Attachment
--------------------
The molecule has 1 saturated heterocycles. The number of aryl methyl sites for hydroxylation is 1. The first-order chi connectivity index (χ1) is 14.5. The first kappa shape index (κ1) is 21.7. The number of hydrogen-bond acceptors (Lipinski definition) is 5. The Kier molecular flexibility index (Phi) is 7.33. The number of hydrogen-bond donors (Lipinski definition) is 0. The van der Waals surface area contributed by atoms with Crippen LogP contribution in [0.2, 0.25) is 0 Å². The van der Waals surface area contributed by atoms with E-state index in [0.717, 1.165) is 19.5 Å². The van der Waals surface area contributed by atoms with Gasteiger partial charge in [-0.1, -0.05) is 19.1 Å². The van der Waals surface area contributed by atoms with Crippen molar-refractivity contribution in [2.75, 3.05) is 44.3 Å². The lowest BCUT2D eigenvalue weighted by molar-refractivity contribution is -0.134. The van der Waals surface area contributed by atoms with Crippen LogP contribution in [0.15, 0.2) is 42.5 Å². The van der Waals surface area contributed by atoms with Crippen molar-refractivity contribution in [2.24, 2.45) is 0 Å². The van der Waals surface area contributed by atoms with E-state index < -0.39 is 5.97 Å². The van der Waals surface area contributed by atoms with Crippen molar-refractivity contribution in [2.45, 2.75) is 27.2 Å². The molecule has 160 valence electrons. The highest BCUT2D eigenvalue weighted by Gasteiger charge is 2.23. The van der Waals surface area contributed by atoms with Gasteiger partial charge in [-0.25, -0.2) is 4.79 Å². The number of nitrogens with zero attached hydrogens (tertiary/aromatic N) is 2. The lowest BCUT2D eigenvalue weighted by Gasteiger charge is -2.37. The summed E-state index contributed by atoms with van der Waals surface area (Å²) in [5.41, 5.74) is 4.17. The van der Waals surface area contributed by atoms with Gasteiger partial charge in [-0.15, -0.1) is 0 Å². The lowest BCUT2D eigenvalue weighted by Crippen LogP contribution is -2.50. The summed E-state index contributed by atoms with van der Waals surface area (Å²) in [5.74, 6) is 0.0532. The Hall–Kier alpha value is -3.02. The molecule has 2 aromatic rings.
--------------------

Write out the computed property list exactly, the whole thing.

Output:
The molecule has 1 saturated heterocycles. The number of aryl methyl sites for hydroxylation is 1. The first-order chi connectivity index (χ1) is 14.5. The first kappa shape index (κ1) is 21.7. The number of hydrogen-bond acceptors (Lipinski definition) is 5. The Kier molecular flexibility index (Phi) is 7.33. The number of hydrogen-bond donors (Lipinski definition) is 0. The van der Waals surface area contributed by atoms with Crippen LogP contribution in [0.2, 0.25) is 0 Å². The van der Waals surface area contributed by atoms with E-state index in [0.717, 1.165) is 19.5 Å². The van der Waals surface area contributed by atoms with Gasteiger partial charge in [-0.1, -0.05) is 19.1 Å². The van der Waals surface area contributed by atoms with Crippen molar-refractivity contribution in [2.75, 3.05) is 44.3 Å². The lowest BCUT2D eigenvalue weighted by molar-refractivity contribution is -0.134. The van der Waals surface area contributed by atoms with Crippen LogP contribution in [0.15, 0.2) is 42.5 Å². The van der Waals surface area contributed by atoms with Crippen molar-refractivity contribution in [2.24, 2.45) is 0 Å². The van der Waals surface area contributed by atoms with E-state index < -0.39 is 5.97 Å². The van der Waals surface area contributed by atoms with Crippen molar-refractivity contribution in [2.45, 2.75) is 27.2 Å². The molecule has 160 valence electrons. The highest BCUT2D eigenvalue weighted by Gasteiger charge is 2.23. The van der Waals surface area contributed by atoms with Gasteiger partial charge in [-0.25, -0.2) is 4.79 Å². The number of nitrogens with zero attached hydrogens (tertiary/aromatic N) is 2. The lowest BCUT2D eigenvalue weighted by Gasteiger charge is -2.37. The summed E-state index contributed by atoms with van der Waals surface area (Å²) in [5.41, 5.74) is 4.17. The van der Waals surface area contributed by atoms with Gasteiger partial charge in [-0.15, -0.1) is 0 Å². The lowest BCUT2D eigenvalue weighted by Crippen LogP contribution is -2.50. The summed E-state index contributed by atoms with van der Waals surface area (Å²) in [5.74, 6) is 0.0532. The Hall–Kier alpha value is -3.02. The molecule has 2 aromatic rings.